Ruby Tuesday fully expects its salad days lie ahead, especially in its signature Garden Bar.
The Maryville, Tenn.-based casual-dining chain is banking on the systemwide relaunch of its Garden Bar on Jan. 17 to help boost traffic and sales, said Lane Cardwell, Ruby Tuesday’s interim CEO and president, in a post-earnings call with analysts Thursday.
“Our Garden Bar adds a level of complexity that our competitors do not have,” Cardwell said. “Because the Garden Bar is not something that can be easily replicated, it remains a unique feature to us and our category and a key competitive differentiator for our brand.”
The company conducted a series of upgraded Garden Bar tests in Atlanta, Charlotte, N.C., and St. Louis, Mo., expanding the offerings from 36 to 58 items, he said. In addition, various price points were tested for the Garden Bar as both an entrée and as a meal add-on.
“Our fresh new Garden Bar is our core strategy to enhance our food offering and reconnect with our target of women and families,” Cardwell said, adding that “approximately half of our guests utilized the Garden Bar when they dine with us either as an add-on or as a main course.”
Cardwell said Ruby Tuesday found that, of those Garden Bar users, 80 percent visited specifically for that offering.
Among items on the expanded Garden Bar are greens, raw vegetables, roasted vegetables, cheeses, crispy toppings, hummus, dips and fruits.
“We’ve also introduced a line of eight new house-made dressings, salad dressings that are naturally gluten-free and utilize only the freshest ingredients to ensure great taste and high quality,” he said.
Cardwell said the casual-dining segment remained “challenged and promotionally intensive” in the company’s second quarter, which ended Nov. 29.
Ruby Tuesday’s same-store sales declined 4.1 percent, but customer traffic fell only 2.8 percent and was an improvement from the first quarter, Cardwell said.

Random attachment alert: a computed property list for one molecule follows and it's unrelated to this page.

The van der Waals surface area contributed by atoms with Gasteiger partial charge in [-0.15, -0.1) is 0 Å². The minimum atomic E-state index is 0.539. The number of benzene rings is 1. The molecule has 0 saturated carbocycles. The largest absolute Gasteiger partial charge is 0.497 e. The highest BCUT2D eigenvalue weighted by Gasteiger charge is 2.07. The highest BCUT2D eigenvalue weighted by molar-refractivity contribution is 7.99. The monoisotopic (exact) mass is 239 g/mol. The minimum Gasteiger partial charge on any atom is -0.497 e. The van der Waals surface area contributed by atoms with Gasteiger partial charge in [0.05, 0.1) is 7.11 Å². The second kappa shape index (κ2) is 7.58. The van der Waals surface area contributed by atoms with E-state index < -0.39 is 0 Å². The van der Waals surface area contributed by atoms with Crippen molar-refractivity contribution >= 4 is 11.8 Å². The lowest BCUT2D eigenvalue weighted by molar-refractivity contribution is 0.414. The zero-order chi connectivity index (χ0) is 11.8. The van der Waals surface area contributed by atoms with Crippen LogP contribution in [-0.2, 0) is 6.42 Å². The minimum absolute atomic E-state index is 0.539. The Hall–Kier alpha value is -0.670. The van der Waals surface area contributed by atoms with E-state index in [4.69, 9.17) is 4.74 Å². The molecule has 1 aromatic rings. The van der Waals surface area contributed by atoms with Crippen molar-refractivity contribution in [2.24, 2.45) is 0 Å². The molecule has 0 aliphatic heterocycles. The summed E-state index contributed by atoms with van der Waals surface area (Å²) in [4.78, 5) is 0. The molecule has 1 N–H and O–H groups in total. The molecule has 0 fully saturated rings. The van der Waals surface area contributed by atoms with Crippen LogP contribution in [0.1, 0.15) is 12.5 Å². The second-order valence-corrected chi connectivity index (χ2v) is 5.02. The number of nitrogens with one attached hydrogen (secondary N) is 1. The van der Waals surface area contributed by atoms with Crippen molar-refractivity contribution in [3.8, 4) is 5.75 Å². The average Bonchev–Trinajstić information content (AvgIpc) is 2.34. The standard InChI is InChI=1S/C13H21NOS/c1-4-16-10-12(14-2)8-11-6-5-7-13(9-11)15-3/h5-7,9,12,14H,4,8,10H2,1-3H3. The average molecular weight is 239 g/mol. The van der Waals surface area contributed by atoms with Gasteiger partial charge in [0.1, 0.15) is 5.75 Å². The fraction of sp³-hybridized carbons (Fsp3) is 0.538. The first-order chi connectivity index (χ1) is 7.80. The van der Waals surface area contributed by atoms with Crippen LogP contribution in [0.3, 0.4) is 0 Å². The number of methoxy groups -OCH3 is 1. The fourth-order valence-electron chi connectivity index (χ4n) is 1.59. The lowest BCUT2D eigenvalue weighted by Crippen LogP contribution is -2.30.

“Our various promotional offers during the quarter were aimed at building greater guest frequency ahead of our fresh new menu in mid-November and our fresh new Garden Bar launch in mid-January,” he said, adding that the Garden Bar will evolve as the company gets more guest feedback.
In the second quarter, Ruby Tuesday repeated its three-course meal promotion, supported by television advertising, in November after seeing success in August. It featured the Garden Bar, a selection from among three main courses, two sides and a full-sized dessert for $12.99.
“This promotion was popular with our guests that was more challenging for our operators this time around since it coincided with rollout of our fresh new menu,” Cardwell said.
Sue Briley, Ruby Tuesday’s chief financial officer, said the company’s interest expense in the second quarter was $4.8 million, compared to $5.1 million in the same quarter last year. The company ended the quarter with $38.6 million in cash and $223.2 million in debt.
On Dec. 31, the company filed documents with the Securities and Exchange Commission that it had entered into waiver with Bank of America, Wells Fargo and Regions Bank and was negotiating to amend its senior credit facility.
And on Dec. 30, according to the SEC filing, Ruby Tuesday entered into a mortgage loan waiver with First Tennessee Bank. The company said that as of Nov. 29 it had $14.8 million in mortgage loan obligations outstanding.
The status of those lender negotiations were not addressed in Thursday’s conference call.
Ruby Tuesday has closed 109 restaurants over the past year, which led to a second-quarter 17.7 percent decline in revenues, to $214.7 million. Net loss for the quarter was $38 million, or 63 cents a share, compared to a loss of $14.8 million, or 26 cents a share, in the prior-year quarter.
As of Nov. 29, Ruby Tuesday had 613 restaurants systemwide, of which 546 were company-owned. During the second quarter, one company-owned Ruby Tuesday restaurant and one international franchised location closed, taking the brand’s total abroad to 49.
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